Report inadequate content

The new fashion in natural wines: wild vines

{
}

 TAGS:undefined

The cultivation of wild vines is emerging as the real way to get natural crops and organic wines, according to grape geneticist Jose Vouillamoz, who denies that vines growing from seeds may be natural.

Meanwhile, Frank Cornelissen says that vines grown from seeds may be more resistant to several diseases, to which Vouillamoz responded that these vines from seeds are less resistant to disease than the wild vines that he vehemently promotes.

Cornelissen, during the MW symposium in May in Florence, said he had planted an ?experimental vineyard? on the slopes of Etna, containing vines that grow only from seeds, and also said he was hoping ?to develop varieties which resist the attacks of new diseases?.

But Vouillamoz, who was also a speaker at the MW symposium, quickly refuted the feasibility of this approach, saying that this experimental vineyard system can produce more vulnerable vines. ?I have a concern with this; seeds are the result of fertilization, so if it were a Nerello Mascalese vine then they will change their identity, they would not be Nerello Mascalese anymore?. Vouillamoz's words denote concern about the loss of the essence of the vines.

Continuing its reasoning, he said, ?But the production is mainly the result of self-fertilization, so the result is much less resistant, and very prone to several diseases?. Vouillamoz added that he had already shared their views with the renowned Californian winemaker Randall Grahm, which is also awaiting the seed vine harvest for his property Bonny Doon.

Despite this, Vouillamoz said that the goal of Grahm was different, because he wants to use the seed vines grown as rootstocks and these are less dependent on irrigation. He also told MW symposium attendees that the older age of grape cultivation, the higher the number of clones.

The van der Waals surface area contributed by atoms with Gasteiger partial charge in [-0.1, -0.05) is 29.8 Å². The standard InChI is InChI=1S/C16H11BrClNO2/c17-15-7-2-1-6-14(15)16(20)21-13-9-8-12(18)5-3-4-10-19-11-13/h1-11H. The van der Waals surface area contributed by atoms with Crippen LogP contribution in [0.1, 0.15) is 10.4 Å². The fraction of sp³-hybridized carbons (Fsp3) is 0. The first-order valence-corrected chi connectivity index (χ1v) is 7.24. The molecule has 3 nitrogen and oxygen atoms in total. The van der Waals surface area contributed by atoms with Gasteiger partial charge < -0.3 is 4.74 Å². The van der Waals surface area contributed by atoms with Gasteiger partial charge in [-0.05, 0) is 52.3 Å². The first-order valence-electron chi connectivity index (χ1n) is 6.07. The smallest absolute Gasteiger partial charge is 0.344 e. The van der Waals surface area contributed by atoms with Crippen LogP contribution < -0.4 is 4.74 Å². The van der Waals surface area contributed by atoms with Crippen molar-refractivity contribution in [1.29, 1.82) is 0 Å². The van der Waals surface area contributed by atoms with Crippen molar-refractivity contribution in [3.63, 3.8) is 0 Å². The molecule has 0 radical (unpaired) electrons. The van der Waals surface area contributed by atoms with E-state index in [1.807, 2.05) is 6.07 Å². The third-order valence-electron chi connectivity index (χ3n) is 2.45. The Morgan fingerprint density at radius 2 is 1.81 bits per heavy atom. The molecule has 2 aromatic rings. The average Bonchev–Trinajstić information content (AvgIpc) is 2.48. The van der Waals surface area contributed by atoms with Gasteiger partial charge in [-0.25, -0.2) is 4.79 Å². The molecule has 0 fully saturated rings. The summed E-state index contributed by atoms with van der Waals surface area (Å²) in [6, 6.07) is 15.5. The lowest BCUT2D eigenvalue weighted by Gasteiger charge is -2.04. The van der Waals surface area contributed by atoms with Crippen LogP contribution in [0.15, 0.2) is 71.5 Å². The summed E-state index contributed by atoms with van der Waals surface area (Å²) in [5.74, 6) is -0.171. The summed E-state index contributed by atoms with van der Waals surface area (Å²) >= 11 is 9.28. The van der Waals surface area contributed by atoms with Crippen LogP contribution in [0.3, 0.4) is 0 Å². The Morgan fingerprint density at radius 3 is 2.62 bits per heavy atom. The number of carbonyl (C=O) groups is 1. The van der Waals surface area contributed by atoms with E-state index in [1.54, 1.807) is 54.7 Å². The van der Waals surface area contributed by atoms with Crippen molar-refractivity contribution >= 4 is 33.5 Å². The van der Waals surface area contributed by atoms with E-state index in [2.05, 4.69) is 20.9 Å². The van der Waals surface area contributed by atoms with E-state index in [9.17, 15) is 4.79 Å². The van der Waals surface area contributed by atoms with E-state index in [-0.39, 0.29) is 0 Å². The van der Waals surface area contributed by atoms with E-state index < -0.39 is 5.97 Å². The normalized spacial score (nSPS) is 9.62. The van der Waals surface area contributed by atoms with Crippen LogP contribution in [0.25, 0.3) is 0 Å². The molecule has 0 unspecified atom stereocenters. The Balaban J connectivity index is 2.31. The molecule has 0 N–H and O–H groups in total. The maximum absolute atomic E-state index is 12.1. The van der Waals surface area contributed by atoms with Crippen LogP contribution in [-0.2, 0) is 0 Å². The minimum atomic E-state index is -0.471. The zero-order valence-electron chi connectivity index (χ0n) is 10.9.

Then we see as the future of grape vines can be really differentiated regarding production methods and how they affect their vulnerability or strength against disease, giving more or less effective results to the goals of producers.

Do you think that wild vines give more authentic wines? Or is it just a trend? Today we recommend two organic wines for you to appreciate the differences:

 TAGS:Puro Malbec Corte Bio 2012Puro Malbec Corte Bio 2012

Puro Malbec Corte Bio 2012

 

 

 TAGS:Porto J.W. Hart Réserve Ruby Bio RougePorto J.W. Hart Réserve Ruby Bio Rouge

Porto J.W. Hart Réserve Ruby Bio Rouge

{
}

Comments The new fashion in natural wines: wild vines

Dear Marta Burgués
Thank you for your article, but please don't misinterpret what I said at the MW symposium in Florence. As far as I know, with the exception of a few old farmers in Georgia, no one on earth is currently making wine from wild grapes. My message to Frank Cornelissen was that grape varieties are the result of human selection, and that growing them in regimented vineyards is fundamentally not natural. Hence, if he would like to make a wine that is 100% natural, he should make it from wild vines.
I have never said that wine making from wild vines is a new trend, and indeed it is not, and it will never be.
Kind regards
José Vouillamoz
co-author of Wine Grapes (www.winegrapes.org)
José Vouillamoz José Vouillamoz 11/09/2014 at 10:25

Leave your comment The new fashion in natural wines: wild vines

Log in to Obolog, or create your free blog if you are not registered yet.

User avatar Your name